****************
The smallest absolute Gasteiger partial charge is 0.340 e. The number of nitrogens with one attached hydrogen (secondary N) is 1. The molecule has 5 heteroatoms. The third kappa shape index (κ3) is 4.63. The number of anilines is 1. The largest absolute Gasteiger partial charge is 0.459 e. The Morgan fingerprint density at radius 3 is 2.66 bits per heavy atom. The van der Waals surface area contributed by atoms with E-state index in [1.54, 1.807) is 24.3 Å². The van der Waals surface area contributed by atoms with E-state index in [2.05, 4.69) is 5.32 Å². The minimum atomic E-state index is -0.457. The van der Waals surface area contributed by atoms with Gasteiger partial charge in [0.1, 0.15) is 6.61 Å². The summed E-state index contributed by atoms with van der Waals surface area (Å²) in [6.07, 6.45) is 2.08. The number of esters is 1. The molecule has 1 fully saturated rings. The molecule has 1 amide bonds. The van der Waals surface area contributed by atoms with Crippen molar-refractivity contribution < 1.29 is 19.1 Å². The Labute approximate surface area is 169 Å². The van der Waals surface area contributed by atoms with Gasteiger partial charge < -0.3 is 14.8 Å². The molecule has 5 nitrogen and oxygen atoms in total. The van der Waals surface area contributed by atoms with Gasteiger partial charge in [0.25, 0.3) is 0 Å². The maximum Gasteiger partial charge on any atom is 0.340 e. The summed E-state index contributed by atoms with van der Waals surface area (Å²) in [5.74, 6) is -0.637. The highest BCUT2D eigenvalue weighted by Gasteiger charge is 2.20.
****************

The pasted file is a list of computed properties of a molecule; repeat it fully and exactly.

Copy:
The smallest absolute Gasteiger partial charge is 0.340 e. The number of nitrogens with one attached hydrogen (secondary N) is 1. The molecule has 5 heteroatoms. The third kappa shape index (κ3) is 4.63. The number of anilines is 1. The largest absolute Gasteiger partial charge is 0.459 e. The Morgan fingerprint density at radius 3 is 2.66 bits per heavy atom. The van der Waals surface area contributed by atoms with E-state index in [1.54, 1.807) is 24.3 Å². The van der Waals surface area contributed by atoms with E-state index in [2.05, 4.69) is 5.32 Å². The minimum atomic E-state index is -0.457. The van der Waals surface area contributed by atoms with Gasteiger partial charge in [0.1, 0.15) is 6.61 Å². The summed E-state index contributed by atoms with van der Waals surface area (Å²) in [6.07, 6.45) is 2.08. The number of esters is 1. The molecule has 1 fully saturated rings. The molecule has 1 amide bonds. The van der Waals surface area contributed by atoms with Crippen molar-refractivity contribution < 1.29 is 19.1 Å². The Labute approximate surface area is 169 Å². The van der Waals surface area contributed by atoms with Gasteiger partial charge < -0.3 is 14.8 Å². The molecule has 5 nitrogen and oxygen atoms in total. The van der Waals surface area contributed by atoms with Gasteiger partial charge in [0.25, 0.3) is 0 Å². The maximum Gasteiger partial charge on any atom is 0.340 e. The summed E-state index contributed by atoms with van der Waals surface area (Å²) in [5.74, 6) is -0.637. The highest BCUT2D eigenvalue weighted by Gasteiger charge is 2.20.